WASHINGTON: US President Barack Obama met his Turkish counterpart Recep Tayyip Erdogan in Washington Thursday, the White House said, amid tensions over press freedom and the war in Syria.
Having previously stated the pair were unlikely to hold sit-down talks — a decision widely perceived as a snub by Washington—the White House said the two men had in fact met on the sidelines of a nuclear security summit.
They discussed US-Turkey cooperation on regional security, counterterrorism and migration, it said.
The absence of a presidential meeting on Erdogan’s trip to the US capital had been glaring.
The two countries are meant to be close NATO allies in the thick of a fight against the Islamic State group in Syria.
But tensions have been stirred by Ankara’s attacks on Kurdish militants, some of whom are seen by Washington as the best bet for tackling the Islamic State group in Iraq and Syria.
Turkey says the groups are linked to the outlawed Kurdistan Workers’ Party (PKK), which has fought a long battle for Kurdish independence.
Turkish forays into northern Iraq have also strained ties.
The White House has been increasingly outspoken in recent months about threats to free speech and democracy in Turkey.
And on Thursday it restated its belief in the need for press freedom in Turkey, amid ugly scenes at an Erdogan speech in the US capital.
As the Turkish leader flew in to the US capital ahead of the nuclear safety summit, news broke of another deadly bomb attack targeting police in his country’s southeast, where his forces are battling Kurdish militants.
Against this backdrop his security detail was not amused to find a small group of protesters outside the Washington think tank where he was to speak, brandishing the banners of the YPG, a Kurdish militant group based in Syria.
Ankara regards the YPG as an affiliate of the PKK, Turkey’s main Kurdish separatist movement, and has declared it a terrorist threat. Washington sees the YPG guerrillas as key allies in its campaign against the Islamic State group.
Just ahead of Erdogan’s arrival at the Brookings Institute in Washington, Turkish security officials clashed with the crowd—both sides exchanging insults and scuffling—before local police were able to separate them.
The Turkish guards also set about the press. One aimed a chest-high kick at an American reporter attempting to film the harassment of a Turkish opposition reporter, another called a female foreign policy scholar a “PKK whore.”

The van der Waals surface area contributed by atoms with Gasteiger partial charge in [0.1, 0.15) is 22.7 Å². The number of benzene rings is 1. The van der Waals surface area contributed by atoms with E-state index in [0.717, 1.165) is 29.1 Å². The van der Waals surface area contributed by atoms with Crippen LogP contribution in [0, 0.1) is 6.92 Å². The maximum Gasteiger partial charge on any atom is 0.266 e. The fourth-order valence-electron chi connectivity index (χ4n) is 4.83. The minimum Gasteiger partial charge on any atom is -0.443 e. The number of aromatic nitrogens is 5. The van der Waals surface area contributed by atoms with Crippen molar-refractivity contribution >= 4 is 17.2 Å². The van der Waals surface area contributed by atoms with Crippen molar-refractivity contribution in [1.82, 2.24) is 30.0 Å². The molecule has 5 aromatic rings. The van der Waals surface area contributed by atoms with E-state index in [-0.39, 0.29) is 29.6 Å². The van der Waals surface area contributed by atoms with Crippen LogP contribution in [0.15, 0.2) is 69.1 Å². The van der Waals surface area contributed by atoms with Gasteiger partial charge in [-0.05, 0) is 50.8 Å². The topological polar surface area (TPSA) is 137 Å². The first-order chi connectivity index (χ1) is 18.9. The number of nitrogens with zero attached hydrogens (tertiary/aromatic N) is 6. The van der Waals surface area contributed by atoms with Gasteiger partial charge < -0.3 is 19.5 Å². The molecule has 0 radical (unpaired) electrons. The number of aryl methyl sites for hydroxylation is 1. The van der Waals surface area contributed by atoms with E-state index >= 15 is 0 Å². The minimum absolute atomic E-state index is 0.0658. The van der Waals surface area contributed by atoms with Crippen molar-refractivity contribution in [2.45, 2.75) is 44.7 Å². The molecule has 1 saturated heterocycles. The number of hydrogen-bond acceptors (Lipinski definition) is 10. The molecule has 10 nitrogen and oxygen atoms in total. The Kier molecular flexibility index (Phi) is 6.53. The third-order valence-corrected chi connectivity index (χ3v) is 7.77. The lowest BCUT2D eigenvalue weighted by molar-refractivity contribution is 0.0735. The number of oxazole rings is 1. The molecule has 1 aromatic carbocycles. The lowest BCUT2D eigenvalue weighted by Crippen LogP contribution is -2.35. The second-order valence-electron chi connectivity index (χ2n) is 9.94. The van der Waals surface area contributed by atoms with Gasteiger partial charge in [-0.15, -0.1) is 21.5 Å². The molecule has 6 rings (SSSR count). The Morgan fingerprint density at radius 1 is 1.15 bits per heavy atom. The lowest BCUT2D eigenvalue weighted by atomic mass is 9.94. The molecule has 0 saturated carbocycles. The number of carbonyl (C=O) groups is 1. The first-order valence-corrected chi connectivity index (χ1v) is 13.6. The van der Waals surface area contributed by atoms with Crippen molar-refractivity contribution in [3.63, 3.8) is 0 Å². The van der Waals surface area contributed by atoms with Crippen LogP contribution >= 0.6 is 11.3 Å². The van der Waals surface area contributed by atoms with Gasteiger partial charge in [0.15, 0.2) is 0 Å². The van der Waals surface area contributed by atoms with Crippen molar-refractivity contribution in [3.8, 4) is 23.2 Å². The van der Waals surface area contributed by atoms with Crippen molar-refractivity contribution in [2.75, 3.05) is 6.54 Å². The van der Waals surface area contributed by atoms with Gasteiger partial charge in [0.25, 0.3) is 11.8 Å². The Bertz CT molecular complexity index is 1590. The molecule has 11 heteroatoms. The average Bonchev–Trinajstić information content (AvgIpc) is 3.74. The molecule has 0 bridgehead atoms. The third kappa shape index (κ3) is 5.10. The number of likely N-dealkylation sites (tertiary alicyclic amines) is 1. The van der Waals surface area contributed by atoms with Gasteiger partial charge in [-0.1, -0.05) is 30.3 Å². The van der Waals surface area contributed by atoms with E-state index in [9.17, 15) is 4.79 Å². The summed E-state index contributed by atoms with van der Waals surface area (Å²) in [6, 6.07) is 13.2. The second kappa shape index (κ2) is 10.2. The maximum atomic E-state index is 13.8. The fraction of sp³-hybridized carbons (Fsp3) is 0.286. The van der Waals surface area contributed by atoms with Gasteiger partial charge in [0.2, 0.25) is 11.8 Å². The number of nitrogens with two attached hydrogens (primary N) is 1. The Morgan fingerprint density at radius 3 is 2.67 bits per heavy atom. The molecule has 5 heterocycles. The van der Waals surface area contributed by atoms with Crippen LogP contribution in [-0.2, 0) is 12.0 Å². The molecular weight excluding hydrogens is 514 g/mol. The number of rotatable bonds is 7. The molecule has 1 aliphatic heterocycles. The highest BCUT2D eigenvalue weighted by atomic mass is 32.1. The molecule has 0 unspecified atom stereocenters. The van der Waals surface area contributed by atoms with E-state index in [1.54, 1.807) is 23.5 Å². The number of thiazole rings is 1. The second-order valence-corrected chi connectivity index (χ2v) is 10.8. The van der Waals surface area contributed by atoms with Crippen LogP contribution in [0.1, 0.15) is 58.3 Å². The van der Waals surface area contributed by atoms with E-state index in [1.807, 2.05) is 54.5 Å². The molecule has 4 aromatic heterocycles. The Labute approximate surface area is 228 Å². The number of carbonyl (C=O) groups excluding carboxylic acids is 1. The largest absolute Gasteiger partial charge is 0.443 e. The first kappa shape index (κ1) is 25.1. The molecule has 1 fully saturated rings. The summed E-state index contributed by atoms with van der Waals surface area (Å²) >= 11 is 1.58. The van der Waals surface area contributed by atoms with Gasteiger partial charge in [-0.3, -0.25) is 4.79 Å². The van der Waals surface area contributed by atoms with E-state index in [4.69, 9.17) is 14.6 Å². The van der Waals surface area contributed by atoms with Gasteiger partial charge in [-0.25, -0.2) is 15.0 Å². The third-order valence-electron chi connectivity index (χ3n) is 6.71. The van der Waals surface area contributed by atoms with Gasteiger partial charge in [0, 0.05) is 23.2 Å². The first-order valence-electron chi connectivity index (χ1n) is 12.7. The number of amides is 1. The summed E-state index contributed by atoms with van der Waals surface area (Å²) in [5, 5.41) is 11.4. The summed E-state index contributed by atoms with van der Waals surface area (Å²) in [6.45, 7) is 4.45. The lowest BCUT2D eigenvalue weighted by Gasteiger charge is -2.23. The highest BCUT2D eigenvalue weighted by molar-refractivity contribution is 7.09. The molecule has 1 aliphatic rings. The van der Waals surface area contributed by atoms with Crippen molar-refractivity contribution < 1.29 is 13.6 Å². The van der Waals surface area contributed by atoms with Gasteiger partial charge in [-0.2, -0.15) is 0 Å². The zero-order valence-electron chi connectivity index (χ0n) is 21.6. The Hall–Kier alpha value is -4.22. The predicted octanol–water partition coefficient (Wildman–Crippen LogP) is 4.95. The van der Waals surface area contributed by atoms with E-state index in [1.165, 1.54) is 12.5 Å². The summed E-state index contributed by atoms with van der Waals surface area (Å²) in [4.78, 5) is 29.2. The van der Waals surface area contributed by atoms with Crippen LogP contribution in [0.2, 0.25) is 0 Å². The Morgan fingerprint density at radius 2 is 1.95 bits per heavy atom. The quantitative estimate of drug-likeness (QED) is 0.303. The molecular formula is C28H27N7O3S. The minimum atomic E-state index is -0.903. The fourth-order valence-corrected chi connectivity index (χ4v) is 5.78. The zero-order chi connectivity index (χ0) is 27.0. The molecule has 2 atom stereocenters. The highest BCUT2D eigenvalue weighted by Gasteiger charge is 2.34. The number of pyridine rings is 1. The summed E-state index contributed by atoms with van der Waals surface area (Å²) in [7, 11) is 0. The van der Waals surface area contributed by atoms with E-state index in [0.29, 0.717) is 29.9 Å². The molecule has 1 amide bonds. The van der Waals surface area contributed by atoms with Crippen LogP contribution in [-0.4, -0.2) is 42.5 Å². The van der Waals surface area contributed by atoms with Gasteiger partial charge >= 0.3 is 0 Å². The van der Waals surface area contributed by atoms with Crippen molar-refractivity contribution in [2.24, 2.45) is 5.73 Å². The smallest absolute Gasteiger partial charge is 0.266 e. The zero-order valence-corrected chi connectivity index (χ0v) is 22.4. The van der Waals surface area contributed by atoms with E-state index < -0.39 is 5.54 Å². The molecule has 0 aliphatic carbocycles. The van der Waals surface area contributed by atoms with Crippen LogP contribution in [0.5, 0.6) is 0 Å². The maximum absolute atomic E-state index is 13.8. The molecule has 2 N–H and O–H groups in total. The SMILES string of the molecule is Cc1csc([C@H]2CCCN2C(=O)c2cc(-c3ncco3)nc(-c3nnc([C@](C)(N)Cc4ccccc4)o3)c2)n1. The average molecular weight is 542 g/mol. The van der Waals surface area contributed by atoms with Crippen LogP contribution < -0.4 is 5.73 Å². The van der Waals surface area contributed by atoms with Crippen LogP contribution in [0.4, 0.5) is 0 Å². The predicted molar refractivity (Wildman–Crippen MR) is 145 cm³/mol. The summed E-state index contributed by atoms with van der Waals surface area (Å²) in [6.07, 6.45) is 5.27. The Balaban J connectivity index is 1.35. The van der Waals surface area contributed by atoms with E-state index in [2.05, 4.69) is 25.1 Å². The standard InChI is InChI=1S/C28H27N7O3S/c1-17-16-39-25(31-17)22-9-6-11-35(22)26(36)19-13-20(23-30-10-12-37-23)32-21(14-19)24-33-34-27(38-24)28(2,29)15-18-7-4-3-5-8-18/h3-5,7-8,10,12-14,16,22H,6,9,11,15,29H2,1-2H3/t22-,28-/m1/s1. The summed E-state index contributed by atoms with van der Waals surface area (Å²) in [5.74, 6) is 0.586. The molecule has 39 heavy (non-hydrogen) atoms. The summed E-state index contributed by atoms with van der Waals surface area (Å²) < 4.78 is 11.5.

Turkish security tried to prevent two Turkish journalists, one of them working for the opposition daily Zaman that has been seized by the government, from entering.
Outraged by Turkish tactics
Brookings staff prevented Turkish officials from driving out the men, who had been invited to cover the event, amid tense scenes.
Meanwhile outside pro-Kurdish demonstrators chanted: “Erdogan, fascist” and “Erdogan, baby-killer.”
Global watchdog Reporters Without Borders slammed the guards’ “unacceptable behavior.”
But Erdogan appeared unruffled as he arrived to give a speech and answer questions, delivering a forceful address in which he ceded no ground to critics at home or abroad.
On the renewed battle with the Kurds, Erdogan was clear—for Turkey, the PKK and the YPG are one and the same, vicious terrorists, and no better than the Islamic State group.
“Terrorists unfortunately keep attacking our country,” he said. “We cannot tolerate this anymore. European countries and other countries, I hope they can see the true face of terrorists in these attacks.”
Erdogan complained that, just because the YPG are fighting against the IS group with Western support, some see them as what he derisively termed “good terrorists” and complained that they have backers in Europe.
“I know people are organizing, funding meetings, and are assisting in getting arms to those organizations,” he said.
The US-led coalition has made no secret of its ties with Kurdish militias in northern Syria, and US officials say they do not regard the YPG as auxiliaries of the PKK, which Washington does deem a terrorist group.
Erdogan was also firm in his defense of Turkey’s recent crackdown on the press.
Senior US and European officials and international media rights groups have sternly criticized his government’s recent actions against the media, including this month’s seizure of the top-selling Zaman, and the arrest of journalists.
But, pressed on the issue, Erdogan was unapologetic, appearing to relish the question as he brandished what he said was a dossier on the legal cases.
“If you want the details of this, I will be more than happy to share them with you. This is the brief that I have in my hands,” he said.